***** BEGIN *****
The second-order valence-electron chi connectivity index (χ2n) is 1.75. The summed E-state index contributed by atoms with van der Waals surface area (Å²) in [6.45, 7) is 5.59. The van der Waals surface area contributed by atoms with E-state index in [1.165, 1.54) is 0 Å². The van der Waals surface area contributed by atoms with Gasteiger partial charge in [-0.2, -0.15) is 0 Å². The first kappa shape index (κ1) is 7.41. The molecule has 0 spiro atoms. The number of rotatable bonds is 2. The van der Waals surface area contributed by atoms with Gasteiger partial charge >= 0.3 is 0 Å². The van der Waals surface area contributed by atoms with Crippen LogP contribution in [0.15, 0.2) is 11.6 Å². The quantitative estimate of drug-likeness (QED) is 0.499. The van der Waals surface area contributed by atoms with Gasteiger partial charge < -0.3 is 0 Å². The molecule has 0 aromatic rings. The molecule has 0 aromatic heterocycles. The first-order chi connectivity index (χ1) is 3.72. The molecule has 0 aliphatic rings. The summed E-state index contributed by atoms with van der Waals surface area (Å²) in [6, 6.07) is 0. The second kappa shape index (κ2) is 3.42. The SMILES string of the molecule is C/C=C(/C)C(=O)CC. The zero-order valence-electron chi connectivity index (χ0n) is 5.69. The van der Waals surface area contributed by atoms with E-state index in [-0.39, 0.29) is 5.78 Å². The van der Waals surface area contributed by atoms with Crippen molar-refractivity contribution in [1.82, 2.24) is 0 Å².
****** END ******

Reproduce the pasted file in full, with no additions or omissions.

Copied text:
The second-order valence-electron chi connectivity index (χ2n) is 1.75. The summed E-state index contributed by atoms with van der Waals surface area (Å²) in [6.45, 7) is 5.59. The van der Waals surface area contributed by atoms with E-state index in [1.165, 1.54) is 0 Å². The van der Waals surface area contributed by atoms with Gasteiger partial charge in [-0.2, -0.15) is 0 Å². The first kappa shape index (κ1) is 7.41. The molecule has 0 spiro atoms. The number of rotatable bonds is 2. The van der Waals surface area contributed by atoms with Gasteiger partial charge >= 0.3 is 0 Å². The van der Waals surface area contributed by atoms with Crippen LogP contribution in [0.15, 0.2) is 11.6 Å². The quantitative estimate of drug-likeness (QED) is 0.499. The van der Waals surface area contributed by atoms with Gasteiger partial charge < -0.3 is 0 Å². The molecule has 0 aromatic rings. The molecule has 0 aromatic heterocycles. The first-order chi connectivity index (χ1) is 3.72. The molecule has 0 aliphatic rings. The summed E-state index contributed by atoms with van der Waals surface area (Å²) in [6, 6.07) is 0. The second kappa shape index (κ2) is 3.42. The SMILES string of the molecule is C/C=C(/C)C(=O)CC. The zero-order valence-electron chi connectivity index (χ0n) is 5.69. The van der Waals surface area contributed by atoms with E-state index in [-0.39, 0.29) is 5.78 Å². The van der Waals surface area contributed by atoms with Crippen molar-refractivity contribution in [1.82, 2.24) is 0 Å².